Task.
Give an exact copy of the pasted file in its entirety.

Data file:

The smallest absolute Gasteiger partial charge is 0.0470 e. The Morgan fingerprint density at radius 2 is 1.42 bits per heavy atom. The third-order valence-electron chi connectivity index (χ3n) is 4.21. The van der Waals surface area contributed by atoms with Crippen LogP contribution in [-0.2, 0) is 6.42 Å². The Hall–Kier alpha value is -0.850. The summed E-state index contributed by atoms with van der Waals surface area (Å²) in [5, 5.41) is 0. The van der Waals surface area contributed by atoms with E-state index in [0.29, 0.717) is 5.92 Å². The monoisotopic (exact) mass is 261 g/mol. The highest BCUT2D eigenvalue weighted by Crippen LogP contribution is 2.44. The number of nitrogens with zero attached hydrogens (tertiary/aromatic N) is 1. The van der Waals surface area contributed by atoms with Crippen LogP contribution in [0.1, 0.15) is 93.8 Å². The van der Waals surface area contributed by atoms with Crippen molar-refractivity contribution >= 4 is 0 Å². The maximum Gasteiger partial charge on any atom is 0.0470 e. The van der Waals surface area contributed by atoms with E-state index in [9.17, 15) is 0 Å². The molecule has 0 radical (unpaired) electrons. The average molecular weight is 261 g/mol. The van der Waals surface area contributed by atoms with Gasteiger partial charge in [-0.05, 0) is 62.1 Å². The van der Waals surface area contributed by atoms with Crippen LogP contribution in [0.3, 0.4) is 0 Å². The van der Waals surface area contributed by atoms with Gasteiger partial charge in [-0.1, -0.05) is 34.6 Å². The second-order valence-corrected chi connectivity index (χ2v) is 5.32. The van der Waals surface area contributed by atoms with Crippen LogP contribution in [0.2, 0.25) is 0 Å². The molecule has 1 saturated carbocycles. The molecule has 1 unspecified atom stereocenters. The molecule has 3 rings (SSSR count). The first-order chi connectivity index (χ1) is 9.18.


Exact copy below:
The smallest absolute Gasteiger partial charge is 0.0470 e. The Morgan fingerprint density at radius 2 is 1.42 bits per heavy atom. The third-order valence-electron chi connectivity index (χ3n) is 4.21. The van der Waals surface area contributed by atoms with Crippen LogP contribution in [-0.2, 0) is 6.42 Å². The Hall–Kier alpha value is -0.850. The summed E-state index contributed by atoms with van der Waals surface area (Å²) in [5, 5.41) is 0. The van der Waals surface area contributed by atoms with E-state index in [0.29, 0.717) is 5.92 Å². The monoisotopic (exact) mass is 261 g/mol. The highest BCUT2D eigenvalue weighted by Crippen LogP contribution is 2.44. The number of nitrogens with zero attached hydrogens (tertiary/aromatic N) is 1. The van der Waals surface area contributed by atoms with Crippen LogP contribution in [0.1, 0.15) is 93.8 Å². The van der Waals surface area contributed by atoms with Crippen molar-refractivity contribution >= 4 is 0 Å². The maximum Gasteiger partial charge on any atom is 0.0470 e. The van der Waals surface area contributed by atoms with E-state index in [9.17, 15) is 0 Å². The molecule has 0 radical (unpaired) electrons. The average molecular weight is 261 g/mol. The van der Waals surface area contributed by atoms with Gasteiger partial charge in [-0.05, 0) is 62.1 Å². The van der Waals surface area contributed by atoms with Crippen LogP contribution in [0.3, 0.4) is 0 Å². The van der Waals surface area contributed by atoms with Gasteiger partial charge in [-0.1, -0.05) is 34.6 Å². The second-order valence-corrected chi connectivity index (χ2v) is 5.32. The van der Waals surface area contributed by atoms with Crippen LogP contribution in [0.2, 0.25) is 0 Å². The molecule has 1 saturated carbocycles. The molecule has 1 unspecified atom stereocenters. The molecule has 3 rings (SSSR count). The first-order chi connectivity index (χ1) is 9.18.